An SPLC post last year on Hadian’s ministry included criticism from the Council on American-Islamic Relations, whose executive director in Seattle said Hadian’s “inflammatory speech leads to kids being bullied in schools, adults being taunted at work, vandalism of property and hate crimes.”

Hadian said the quote borders on libel because he knows of no evidence that he’s ever directly incited attacks.

Northwest hate today

The landscape that Campbell and Hadian inhabit has changed since the Aryan Nations collapsed.

Retired Lockheed aircraft engineer Richard Butler formed the group in 1977 in Hayden Lake. He admired Adolf Hitler and preached about creating a homeland for whites. His followers became known for vandalism, harassing families and children, and for setting off a bomb in 1984 at Congregation-Ahavath Israel Synagogue in Boise.

In July 1998, Victoria Keenan’s Datsun Honey Bee backfired on Rimrock Road outside the group’s 20-acre compound north of Hayden Lake. Guards at the compound, reportedly drunk, thought the noise was a gunshot. They piled into a pickup and chased Keenan and her son, Jason, for more than a mile — firing at her, running her off the road, beating her and threatening her before fleeing when another car approached.

Keenan told her story to local attorney Gissel, who’d already become alarmed at the Aryan Nations’ increasingly sinister activities. Gissel turned to Dees, who brought star power and deep pockets to bear against the Nazi-sympathizing Aryans.

In September 2000, the Keenans won a $6.3 million judgment, bankrupting the Aryan Nations and forcing the group to turn its compound over to the plaintiffs. Echoing Beulah Mae Donald, the Keenans sold the property to Idaho philanthropist Greg Carr, who destroyed all of the buildings and donated the land to North Idaho College. It lies undeveloped to this day.

“I don’t doubt that there’s still people around that have some of those beliefs, but they’re without any kind of organization,” said Jared Reneau, a detective for the Coeur d’Alene Police Department. “They don’t meet and get together, at least that we know about. And I’m not saying that we don’t have any problems, but we don’t see the same problems that we did 10 years ago.”

Reneau said he’d never heard of Lordship Church.

Today, neo-Nazis and the related Patriot Front groups are the most common hate ideologies in the Northwest, said Dave Neiwert, an SPLC correspondent and author of the book “Alt-America: The Rise of the Radical Right in the Age of Trump.”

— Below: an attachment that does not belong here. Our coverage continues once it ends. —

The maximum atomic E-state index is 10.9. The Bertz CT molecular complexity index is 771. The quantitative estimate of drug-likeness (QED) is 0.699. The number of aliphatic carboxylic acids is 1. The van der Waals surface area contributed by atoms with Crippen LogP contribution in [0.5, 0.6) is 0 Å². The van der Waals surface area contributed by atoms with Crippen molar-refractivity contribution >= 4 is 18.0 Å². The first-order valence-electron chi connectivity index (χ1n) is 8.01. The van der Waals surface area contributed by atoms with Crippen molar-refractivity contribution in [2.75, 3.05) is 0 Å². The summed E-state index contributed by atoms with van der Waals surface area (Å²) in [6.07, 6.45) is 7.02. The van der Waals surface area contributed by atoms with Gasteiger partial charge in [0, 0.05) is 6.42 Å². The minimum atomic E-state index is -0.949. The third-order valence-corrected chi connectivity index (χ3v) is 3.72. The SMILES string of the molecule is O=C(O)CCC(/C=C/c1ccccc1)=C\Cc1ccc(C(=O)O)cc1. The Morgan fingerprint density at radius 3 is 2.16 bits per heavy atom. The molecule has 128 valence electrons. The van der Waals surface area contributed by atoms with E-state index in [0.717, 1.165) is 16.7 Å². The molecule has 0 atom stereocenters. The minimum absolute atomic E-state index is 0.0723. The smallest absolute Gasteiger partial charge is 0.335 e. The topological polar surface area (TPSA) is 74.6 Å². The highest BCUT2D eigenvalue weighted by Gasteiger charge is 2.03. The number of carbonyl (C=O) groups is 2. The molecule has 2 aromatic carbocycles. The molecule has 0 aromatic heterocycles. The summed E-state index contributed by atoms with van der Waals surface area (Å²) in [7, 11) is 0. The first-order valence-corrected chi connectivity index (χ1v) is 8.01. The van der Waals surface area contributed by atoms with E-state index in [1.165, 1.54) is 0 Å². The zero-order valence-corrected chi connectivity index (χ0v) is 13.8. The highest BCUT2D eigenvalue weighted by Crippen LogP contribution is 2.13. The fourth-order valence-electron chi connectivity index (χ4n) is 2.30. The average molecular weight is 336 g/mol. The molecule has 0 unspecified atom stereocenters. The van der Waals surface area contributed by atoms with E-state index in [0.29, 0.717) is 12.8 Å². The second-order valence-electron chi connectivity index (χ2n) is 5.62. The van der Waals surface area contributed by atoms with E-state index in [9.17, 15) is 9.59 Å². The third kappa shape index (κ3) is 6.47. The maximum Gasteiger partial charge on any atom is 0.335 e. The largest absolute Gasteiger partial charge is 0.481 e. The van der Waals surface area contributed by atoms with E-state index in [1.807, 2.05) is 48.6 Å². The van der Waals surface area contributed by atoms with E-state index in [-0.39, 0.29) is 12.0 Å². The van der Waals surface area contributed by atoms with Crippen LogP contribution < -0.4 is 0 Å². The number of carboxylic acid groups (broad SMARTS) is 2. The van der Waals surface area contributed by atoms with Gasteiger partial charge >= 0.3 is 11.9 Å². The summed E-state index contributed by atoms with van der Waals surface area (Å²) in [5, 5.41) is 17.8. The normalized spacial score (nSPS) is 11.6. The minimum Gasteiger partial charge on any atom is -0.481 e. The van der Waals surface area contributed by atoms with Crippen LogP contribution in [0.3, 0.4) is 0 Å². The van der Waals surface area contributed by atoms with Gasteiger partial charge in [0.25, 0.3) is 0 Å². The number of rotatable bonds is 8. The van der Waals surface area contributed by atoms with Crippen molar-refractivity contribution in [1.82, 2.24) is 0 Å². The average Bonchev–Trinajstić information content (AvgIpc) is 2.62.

“The Patriots aren’t nearly as virulent and problematic as the neo-Nazis are, although the huge numbers that we see in the Patriot movement in the interior Northwest are very much a problem,” Neiwert said.

Statesman efforts to contact several other organizations listed as hate groups in Idaho and western Montana were unsuccessful.

Beirich said she doesn’t know of any violent behavior on the part of either Truth in Love or Lordship Church. That doesn’t mean they’re not dangerous, though, she said in comments that recall how Butler inspired his supporters to action.

“People are often critical of us and say, ‘You shouldn’t put nonviolent groups on the list,’” she said. “The problem for us is the ideology of the nonviolent groups often ends up justifying violence, right?

“If (white nationalist magazine) American Renaissance tells you black people are psychopathic killers, even though no one in that group has committed violence, we know Dylann Roof read American Renaissance and went and killed people.”

The SPLC list in Idaho

Here are the 12 groups currently listed on the Hate Map, their location and how the SPLC categorized each.

Endangered Souls RC/Crew 519: Statewide, “neo-Nazi”

Traditionalist American Knights of the Ku Klux Klan: Statewide, “KKK”

Crew 38: Statewide, “racist skinhead”

True Cascadia: Statewide, “white nationalist”

Northwest Hammerskins: Statewide, “racist skinhead”

Committee to End the CSI Refugee Center: Buhl, “anti-Muslim”

ACT for America (local chapter): Meridian, “anti-Muslim”

America’s Promise Ministries: Sandpoint, “Christian identity”

Pig Blood Bullets: Priest River, “anti-Muslim”

Campaign for Radical Truth in History: Coeur d’Alene, “Holocaust denial”

The Brother Nathanael Foundation: Priest River, “general hate”

Lordship Church: Coeur d’Alene, “general hate”